Already hard-pressed by increasing pension costs and escalating health insurance contributions, K-L school district officials face an additional pressure—developing a budget that stays within the new state tax levy limit.
As budget talks for next year intensify, district officials are estimating a shortfall in the 2012-13 budget and even more serious challenges for the 2013-14 school year that could threaten programs, class sizes, services and the use of all six buildings in the school district.
The major cost increase next year is benefits—projected to rise by over 7 percent, or $2.26 million. Add wage increases of over $500,000 and there's a potential budget increase of 2.39 percent over last year's budget, according to the district's Finance Advisory Committee Expenditure Forecast, or FACE, as the five-year-budget report is known.
Michael Jumper, assistant superintendent for business, presented both the FACE report and a summary of the new tax cap legislation as it pertains to the district at the Nov. 17 school board meeting. Both presentations are posted with this story.
The issue is a gap between an overall projected rise in costs—$2.65 million—and what the tax cap allows, which amounts to a preliminary estimate of $2.3 million increase in spending.
The shortfall, $350,000, doesn't include a loss of $400,000 in federal stimulus funds, potential decreases in state aid, staffing to fulfill the state-mandated program or any other new programmatic needs which could result in a gap of at least $750,000 or more.
Jumper presented the numbers as estimates, with the disclaimer that the state's finance and taxation departments continue to provide guidance on the complex eight-step formula school districts must use to calculate its tax levy limit. The formula allows for certain exemptions from the cap, including some pension cost increases, legal expenses and the local share of capital expenditures.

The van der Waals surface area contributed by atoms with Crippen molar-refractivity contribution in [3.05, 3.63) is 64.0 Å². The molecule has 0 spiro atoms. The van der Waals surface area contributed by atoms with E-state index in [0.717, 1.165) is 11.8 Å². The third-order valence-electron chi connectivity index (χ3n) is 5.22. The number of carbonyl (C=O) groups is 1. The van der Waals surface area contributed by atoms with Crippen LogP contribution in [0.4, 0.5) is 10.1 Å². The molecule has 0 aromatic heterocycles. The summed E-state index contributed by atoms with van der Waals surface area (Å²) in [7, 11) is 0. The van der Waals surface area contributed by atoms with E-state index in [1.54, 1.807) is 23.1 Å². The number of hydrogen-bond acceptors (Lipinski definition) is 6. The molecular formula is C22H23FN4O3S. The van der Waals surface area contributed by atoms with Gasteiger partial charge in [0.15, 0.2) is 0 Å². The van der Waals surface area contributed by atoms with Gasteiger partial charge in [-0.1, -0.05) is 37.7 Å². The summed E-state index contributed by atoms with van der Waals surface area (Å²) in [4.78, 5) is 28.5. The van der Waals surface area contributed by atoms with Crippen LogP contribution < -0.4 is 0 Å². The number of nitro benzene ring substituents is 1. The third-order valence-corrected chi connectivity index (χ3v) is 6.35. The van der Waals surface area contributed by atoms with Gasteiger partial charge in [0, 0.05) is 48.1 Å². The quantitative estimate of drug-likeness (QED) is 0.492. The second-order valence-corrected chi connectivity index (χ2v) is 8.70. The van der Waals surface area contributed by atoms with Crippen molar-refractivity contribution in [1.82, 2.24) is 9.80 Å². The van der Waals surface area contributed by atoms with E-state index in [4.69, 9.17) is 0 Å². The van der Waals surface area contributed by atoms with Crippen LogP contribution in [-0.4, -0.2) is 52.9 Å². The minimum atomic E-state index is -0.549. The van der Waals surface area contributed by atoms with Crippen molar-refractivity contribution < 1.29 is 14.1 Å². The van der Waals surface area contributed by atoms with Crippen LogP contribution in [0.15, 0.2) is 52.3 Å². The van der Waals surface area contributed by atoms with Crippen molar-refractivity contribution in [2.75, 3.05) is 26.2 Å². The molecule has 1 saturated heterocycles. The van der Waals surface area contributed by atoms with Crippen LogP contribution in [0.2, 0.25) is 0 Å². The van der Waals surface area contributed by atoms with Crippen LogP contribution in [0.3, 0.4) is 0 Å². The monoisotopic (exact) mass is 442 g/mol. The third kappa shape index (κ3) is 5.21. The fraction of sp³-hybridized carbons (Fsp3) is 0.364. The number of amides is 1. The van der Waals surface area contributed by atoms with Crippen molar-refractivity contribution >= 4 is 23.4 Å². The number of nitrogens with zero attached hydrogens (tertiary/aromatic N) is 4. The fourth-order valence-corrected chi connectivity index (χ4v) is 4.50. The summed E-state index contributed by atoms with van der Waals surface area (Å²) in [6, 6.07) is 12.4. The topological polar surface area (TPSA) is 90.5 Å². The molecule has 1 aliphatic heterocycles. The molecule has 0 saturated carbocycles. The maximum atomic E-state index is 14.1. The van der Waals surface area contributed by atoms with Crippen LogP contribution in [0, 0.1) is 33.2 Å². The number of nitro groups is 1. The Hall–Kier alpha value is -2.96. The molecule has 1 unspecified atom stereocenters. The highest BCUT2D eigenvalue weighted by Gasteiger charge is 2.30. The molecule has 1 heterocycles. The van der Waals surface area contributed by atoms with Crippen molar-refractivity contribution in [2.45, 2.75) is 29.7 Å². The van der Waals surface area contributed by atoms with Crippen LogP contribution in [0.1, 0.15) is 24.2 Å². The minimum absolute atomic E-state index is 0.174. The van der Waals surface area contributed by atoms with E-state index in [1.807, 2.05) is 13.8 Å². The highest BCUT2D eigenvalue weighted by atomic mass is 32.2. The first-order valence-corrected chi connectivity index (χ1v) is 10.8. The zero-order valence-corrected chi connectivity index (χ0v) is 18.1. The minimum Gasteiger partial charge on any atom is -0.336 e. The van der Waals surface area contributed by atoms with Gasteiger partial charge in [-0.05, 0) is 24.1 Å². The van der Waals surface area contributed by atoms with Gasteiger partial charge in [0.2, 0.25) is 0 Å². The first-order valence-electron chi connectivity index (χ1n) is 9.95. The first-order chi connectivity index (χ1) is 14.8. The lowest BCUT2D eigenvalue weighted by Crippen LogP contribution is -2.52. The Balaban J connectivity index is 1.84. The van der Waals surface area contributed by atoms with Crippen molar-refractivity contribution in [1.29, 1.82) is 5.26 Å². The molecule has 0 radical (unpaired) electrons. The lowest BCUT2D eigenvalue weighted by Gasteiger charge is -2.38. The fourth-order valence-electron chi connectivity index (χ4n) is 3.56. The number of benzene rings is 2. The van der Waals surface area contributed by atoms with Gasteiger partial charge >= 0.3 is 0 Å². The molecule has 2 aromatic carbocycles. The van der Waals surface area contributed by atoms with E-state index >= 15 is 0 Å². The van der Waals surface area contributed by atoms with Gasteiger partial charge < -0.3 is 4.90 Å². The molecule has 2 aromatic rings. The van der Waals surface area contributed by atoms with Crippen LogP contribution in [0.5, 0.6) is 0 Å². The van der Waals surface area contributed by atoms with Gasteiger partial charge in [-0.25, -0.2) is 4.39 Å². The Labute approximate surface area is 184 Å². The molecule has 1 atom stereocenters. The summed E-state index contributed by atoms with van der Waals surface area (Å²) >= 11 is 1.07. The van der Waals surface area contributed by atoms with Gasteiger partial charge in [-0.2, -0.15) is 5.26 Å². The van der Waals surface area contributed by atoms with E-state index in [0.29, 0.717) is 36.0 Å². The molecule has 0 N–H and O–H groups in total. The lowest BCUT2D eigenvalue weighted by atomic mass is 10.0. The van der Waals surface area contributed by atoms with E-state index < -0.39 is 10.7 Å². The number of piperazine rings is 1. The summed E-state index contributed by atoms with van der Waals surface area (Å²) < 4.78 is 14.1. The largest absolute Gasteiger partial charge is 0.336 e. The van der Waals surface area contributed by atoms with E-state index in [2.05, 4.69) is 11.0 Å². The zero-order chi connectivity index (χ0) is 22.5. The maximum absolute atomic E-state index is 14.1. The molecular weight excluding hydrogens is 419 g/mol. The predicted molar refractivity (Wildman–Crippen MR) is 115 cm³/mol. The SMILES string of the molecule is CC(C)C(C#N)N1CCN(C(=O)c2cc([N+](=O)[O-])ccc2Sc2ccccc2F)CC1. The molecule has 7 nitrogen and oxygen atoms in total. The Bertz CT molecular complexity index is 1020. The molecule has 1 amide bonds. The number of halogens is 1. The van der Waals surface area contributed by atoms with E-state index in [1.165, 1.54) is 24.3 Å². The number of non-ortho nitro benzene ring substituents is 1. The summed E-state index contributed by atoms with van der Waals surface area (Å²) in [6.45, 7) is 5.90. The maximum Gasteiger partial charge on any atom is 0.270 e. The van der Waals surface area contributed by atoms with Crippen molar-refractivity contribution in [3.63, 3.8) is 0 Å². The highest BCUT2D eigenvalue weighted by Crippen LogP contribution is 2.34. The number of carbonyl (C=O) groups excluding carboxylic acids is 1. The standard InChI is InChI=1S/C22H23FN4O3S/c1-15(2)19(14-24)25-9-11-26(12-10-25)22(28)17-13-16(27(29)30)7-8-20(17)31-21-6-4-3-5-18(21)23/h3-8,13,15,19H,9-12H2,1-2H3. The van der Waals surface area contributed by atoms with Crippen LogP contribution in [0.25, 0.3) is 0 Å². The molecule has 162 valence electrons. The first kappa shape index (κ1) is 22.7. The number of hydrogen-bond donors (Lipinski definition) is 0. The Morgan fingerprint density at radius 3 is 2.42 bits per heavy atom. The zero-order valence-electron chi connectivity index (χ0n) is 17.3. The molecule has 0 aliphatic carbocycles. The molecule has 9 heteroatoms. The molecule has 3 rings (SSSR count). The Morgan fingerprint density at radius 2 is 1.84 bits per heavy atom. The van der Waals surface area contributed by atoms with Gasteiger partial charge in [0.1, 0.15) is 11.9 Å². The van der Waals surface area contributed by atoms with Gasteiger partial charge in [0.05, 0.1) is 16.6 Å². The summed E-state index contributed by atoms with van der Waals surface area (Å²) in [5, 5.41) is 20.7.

In September, the which, "to the maximum extent possible," maintains programming and achieves spending levels within the property tax cap.
The board mulled the implications of both reports on the budget development process and discussed the use of fund balance and reserves in the current cap environment. Jumper cautioned against the use of fund balance to pay for ongoing expenses and board member Michael Gordon said it was too soon in budget talks to be considering those questions.
"This is an expenditure projection and reflects zero policy decisions," he said. "It's a mechanical projection and serves the purpose of giving us a sense of where we are headed," he said. "Whether or not we will use fund balance is a conversation we'll have when we talk about the revenue side of the budget."
"You want to work through the expenditure side first, and then look at fund balance. You want to make sure the budget lines are where you want them to be, then make cuts where we can and still maintain a top notch program," he said, equating the 2012-13 budget woes to the tip of an iceberg.
"The problem with the tax cap is that you don’t just beat it one year and then you are good going forward. The only way to really beat the cap is to get to a point when your expenditures are not growing at a level any greater than 2 percent or CPI—and the only way to do that is looking at all expenses...and keep our costs down to a rate of growth less than or no more equal to cap that we have," said Jumper.
Superintendent of Schools Paul Kreutzer outlined some of the next steps the administration would take.
"We are continuing to work on the long-range academic plan," said Paul Kreuter, schools superintendent. "This is a tight budget. We work smart in-house here, we can re-allocate and shift things and take that ground you asked us to...We are in a good situation to come to you in the new year with elements of the plan and we are going to have a balanced budget."
The next school board meeting is Thursday, Dec. 1 in the John Jay High School library.